• The water outlet connection (B)
    • The water thermostat
    • The O-ring (discard)
To Install:
  1. Install or connect the following:
    • A new O-ring to position the water thermostat in the upper intake manifold
    • The water outlet connection onto the upper intake manifold
    • The bolts
      1. Torque to: 18 ft-lbs (25 Nm)
    • The upper radiator hose
    • The coolant
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My blazer is over heating. I have changed the thermostat and flushed the radator and heater core. I have no leaks, but it still over heats.

Is the water pump working? When you run your car until it is at the operating range on the gauge, does the top radiator hose get warm (hot). Your motor block might have a calcium block. Make sure to use distilled water to fill up the rad.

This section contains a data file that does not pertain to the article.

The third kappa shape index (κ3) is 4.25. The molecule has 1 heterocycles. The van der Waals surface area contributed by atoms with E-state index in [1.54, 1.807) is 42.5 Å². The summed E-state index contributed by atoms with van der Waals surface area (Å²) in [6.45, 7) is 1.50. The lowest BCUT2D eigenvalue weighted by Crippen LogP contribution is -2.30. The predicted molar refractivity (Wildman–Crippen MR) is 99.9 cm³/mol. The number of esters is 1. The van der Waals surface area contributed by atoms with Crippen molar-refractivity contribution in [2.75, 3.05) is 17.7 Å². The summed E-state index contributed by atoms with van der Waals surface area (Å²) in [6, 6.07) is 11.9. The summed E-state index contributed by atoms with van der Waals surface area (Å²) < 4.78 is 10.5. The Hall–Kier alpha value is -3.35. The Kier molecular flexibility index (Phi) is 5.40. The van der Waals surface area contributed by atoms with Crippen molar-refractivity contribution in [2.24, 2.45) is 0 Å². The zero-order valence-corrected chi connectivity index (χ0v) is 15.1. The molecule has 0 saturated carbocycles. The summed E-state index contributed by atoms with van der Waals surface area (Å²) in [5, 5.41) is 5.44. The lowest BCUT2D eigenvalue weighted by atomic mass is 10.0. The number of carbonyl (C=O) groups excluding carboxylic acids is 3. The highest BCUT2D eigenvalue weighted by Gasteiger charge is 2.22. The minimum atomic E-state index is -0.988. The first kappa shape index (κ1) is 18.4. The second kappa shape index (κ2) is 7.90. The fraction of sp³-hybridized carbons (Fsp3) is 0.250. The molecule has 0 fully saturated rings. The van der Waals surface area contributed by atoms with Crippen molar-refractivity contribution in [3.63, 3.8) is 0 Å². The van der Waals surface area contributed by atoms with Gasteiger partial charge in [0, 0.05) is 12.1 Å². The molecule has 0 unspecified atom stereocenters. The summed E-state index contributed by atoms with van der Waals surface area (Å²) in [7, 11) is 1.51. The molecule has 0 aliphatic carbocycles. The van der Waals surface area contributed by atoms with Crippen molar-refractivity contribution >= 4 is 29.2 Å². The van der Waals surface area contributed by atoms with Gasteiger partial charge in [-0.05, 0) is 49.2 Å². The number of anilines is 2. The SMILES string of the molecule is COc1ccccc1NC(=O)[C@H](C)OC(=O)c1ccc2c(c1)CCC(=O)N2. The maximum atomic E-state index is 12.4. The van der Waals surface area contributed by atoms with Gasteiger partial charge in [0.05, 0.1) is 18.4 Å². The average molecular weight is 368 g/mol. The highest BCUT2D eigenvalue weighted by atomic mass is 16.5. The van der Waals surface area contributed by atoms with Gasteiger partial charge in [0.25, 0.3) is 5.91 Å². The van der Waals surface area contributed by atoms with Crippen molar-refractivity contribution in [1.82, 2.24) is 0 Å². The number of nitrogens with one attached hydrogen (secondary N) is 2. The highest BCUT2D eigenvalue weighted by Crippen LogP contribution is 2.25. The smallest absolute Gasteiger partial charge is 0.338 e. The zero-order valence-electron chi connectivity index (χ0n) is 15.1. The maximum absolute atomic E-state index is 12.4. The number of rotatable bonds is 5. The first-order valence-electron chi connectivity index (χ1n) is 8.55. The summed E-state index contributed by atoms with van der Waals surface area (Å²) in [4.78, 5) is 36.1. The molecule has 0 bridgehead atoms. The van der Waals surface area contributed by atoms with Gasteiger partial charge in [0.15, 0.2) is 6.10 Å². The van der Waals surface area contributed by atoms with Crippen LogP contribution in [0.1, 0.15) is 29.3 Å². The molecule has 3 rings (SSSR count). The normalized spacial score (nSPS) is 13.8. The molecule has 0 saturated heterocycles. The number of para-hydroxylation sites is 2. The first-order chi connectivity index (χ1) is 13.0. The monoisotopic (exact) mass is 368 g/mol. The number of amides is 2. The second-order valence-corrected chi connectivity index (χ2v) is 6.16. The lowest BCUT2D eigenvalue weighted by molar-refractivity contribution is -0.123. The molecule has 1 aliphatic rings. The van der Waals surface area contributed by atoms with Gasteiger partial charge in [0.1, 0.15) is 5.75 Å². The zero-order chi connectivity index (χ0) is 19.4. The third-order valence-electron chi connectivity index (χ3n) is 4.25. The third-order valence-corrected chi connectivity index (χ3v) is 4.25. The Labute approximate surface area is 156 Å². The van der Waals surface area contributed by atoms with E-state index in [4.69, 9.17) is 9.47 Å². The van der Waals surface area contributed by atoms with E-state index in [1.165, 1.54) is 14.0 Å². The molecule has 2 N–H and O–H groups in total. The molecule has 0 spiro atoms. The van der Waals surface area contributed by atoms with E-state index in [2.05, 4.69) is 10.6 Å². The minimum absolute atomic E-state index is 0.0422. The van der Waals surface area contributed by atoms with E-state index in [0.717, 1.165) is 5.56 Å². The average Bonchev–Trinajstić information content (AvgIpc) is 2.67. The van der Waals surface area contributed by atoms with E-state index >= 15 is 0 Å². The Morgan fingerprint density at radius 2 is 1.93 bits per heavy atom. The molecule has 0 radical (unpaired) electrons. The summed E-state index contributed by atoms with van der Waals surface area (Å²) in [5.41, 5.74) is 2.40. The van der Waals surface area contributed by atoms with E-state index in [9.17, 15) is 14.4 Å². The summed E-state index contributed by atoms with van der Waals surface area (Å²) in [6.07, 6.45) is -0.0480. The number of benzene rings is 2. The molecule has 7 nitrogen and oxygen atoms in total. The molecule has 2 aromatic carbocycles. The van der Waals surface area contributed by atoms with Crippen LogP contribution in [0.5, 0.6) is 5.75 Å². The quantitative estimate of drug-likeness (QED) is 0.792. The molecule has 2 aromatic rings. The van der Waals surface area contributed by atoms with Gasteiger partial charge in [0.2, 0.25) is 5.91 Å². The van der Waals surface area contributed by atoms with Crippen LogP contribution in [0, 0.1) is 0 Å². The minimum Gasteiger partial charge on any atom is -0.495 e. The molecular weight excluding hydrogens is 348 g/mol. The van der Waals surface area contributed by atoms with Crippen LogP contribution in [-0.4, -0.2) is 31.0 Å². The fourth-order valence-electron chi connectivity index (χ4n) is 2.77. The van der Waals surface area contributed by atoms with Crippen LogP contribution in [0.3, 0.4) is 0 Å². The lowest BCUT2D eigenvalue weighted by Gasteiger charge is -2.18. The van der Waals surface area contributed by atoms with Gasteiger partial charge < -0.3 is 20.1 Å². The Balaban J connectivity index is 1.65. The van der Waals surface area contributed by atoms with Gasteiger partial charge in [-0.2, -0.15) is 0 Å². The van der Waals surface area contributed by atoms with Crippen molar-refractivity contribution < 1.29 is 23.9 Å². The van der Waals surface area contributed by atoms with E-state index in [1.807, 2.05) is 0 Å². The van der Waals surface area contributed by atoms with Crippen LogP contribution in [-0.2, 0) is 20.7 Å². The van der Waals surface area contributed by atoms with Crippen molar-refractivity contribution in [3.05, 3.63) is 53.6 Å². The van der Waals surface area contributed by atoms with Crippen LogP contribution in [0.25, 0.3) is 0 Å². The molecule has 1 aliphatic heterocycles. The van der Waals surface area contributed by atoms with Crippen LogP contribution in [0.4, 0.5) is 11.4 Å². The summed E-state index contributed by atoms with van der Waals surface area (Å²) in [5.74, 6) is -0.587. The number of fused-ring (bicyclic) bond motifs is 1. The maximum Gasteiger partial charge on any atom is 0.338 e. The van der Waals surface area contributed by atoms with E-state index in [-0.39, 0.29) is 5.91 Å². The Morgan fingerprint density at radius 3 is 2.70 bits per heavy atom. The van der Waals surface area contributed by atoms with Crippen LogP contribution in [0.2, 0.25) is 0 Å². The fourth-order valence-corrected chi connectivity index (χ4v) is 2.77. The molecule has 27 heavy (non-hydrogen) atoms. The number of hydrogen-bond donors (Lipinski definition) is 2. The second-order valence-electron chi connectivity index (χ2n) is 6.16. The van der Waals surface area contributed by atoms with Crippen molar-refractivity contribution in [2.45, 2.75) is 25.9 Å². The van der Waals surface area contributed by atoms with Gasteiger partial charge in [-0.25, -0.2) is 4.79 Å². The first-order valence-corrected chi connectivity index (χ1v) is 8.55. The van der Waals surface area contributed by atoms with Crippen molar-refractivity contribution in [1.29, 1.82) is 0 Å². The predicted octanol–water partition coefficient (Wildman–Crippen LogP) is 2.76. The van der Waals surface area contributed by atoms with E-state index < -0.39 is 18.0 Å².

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Check the coolant level. It is common for the intake gaskets to leak causing the coolant level to drop. The first thing to stop working when the coolant gets low is the heater. Top off the coolant and determine where you are leaking coolant whether it be the intake gaskets, hoses, radiator, water pump, etc.

If the coolant is full what does the temp gauge say? Once the vehicle is warmed up it should read around the 200 degree mark. If its below 190 than the t-stat is stuck open. Replace the thermostat.

If both of those are fine and the coolant looks like mud than your heater core is plugged. You can try back flushing it with a water hose. Remove both of the heater core hose and use a water hose to flush out the heater core. This may take several tries before you start to feel some heat.

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How to change a heater core

hi try this save to file then zoom in.6332883.jpg

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Did I read that right and it has no thermostat?

Running it without a thermostat will cause it to overheat.

The problem is there is nothing to slow down / restrict the coolant and let the radiator do it's job.

A very common misconception on how cooling systems work..